Abstract Magazine International | A Crisis of Faith by M. Stone
Abstract seeks fine art in all forms that engages with both the crises and joys of our shared human condition. We seek art that engages the edge of now; we seek to explore a future forward zeitgeist with a respect for the gifts of the past. We are looking for both established and emerging artists across a broad range of genres. Our criterion is quality.


A Crisis of Faith by M. Stone

19 Apr 2018, Posted by admin in Poetry

Art: Fabrice Poussin


A woman shall be silent

in church. She shall be

submissive to her husband.

Her skirt shall be no more

than two inches above the knee.


We girls stood in neat rows

and held sour lemon drops

of shame on our tongues.

At day’s end, others spat out

their burdens, but I learned

to enjoy the acrid taste.


The Father’s stern eye

softened many, reduced them

to meat falling off the bone.

It turned me mean, a dog

kicked once too often.

I became claws and teeth

and stabbings words.


I knew my faith was dead

when I stopped kneeling

to pray. Instead I lay in bed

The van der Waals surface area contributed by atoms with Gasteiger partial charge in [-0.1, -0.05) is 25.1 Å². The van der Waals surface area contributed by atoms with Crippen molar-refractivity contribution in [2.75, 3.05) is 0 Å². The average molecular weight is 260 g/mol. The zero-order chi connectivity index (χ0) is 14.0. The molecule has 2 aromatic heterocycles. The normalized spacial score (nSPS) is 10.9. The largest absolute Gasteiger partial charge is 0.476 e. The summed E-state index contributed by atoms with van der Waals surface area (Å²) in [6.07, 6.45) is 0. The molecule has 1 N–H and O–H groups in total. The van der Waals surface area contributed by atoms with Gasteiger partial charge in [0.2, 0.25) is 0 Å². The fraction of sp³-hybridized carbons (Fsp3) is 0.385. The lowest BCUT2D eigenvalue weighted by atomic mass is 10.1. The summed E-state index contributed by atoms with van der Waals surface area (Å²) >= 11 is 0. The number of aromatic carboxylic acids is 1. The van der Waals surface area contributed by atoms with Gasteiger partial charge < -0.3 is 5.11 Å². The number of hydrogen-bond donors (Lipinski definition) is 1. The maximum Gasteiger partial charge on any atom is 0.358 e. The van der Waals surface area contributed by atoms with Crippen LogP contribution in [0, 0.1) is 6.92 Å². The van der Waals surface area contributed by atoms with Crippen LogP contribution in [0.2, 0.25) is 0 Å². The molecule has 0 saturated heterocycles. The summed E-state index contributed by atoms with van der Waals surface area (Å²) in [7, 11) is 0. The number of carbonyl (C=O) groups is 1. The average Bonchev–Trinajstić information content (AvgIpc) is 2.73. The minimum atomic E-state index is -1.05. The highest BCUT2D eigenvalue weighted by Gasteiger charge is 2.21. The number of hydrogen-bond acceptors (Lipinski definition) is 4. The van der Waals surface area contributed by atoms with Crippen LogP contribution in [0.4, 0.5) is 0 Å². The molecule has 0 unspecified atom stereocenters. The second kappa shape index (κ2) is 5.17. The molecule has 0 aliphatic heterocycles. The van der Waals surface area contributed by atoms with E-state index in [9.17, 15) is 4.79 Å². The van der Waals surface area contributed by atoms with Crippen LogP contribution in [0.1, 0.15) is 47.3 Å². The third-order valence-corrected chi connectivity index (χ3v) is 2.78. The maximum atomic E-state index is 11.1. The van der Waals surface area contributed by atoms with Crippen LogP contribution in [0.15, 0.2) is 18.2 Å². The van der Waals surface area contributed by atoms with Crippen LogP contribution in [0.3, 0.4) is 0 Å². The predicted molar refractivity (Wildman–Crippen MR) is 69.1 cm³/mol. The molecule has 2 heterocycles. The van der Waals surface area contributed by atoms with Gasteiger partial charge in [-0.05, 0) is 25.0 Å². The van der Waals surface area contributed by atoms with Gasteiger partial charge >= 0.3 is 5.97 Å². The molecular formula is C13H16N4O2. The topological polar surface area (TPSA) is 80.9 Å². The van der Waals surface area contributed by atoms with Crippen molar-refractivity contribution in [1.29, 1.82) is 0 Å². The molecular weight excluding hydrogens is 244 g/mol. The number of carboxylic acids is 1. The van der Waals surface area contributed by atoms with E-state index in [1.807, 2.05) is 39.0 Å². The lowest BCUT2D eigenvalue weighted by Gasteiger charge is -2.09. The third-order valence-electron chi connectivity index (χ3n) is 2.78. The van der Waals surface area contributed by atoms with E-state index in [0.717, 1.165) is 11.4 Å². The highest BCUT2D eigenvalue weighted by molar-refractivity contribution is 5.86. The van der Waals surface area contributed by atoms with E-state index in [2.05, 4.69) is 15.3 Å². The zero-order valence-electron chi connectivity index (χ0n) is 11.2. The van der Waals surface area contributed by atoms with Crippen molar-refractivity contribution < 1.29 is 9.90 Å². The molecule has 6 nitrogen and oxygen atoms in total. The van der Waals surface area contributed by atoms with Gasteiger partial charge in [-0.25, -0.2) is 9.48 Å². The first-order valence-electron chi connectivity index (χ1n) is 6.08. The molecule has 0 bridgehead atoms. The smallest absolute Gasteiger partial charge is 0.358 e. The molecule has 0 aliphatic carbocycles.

and fought sleep, talking

to God as I would

a boring lover.


About the author:

M. Stone is a bookworm, birdwatcher, and stargazer who writes poetry while living in the foothills of the Blue Ridge Mountains. Her poems have appeared or are forthcoming in San Pedro River Review, SOFTBLOW, Calamus Journal, and numerous other print and online journals. She can be reached at writermstone.wordpress.com.

Art: Fabrice Poussin

In the artist’s words:

Fabrice Poussin teaches French and English at Shorter University. Author of novels and poetry, his work has appeared in Kestrel, Symposium, The Chimes, and dozens of other magazines. His photography has been published in The Front Porch Review, the San Pedro River Review and more than 300 other publications.

Poussin is adviser for The Chimes, the Shorter University award winning poetry and arts publication. His writing and photography have been published in print, including Kestrel, Symposium, La Pensee Universelle, Paris, and more than 300 other art and literature magazines in the United States and abroad.  

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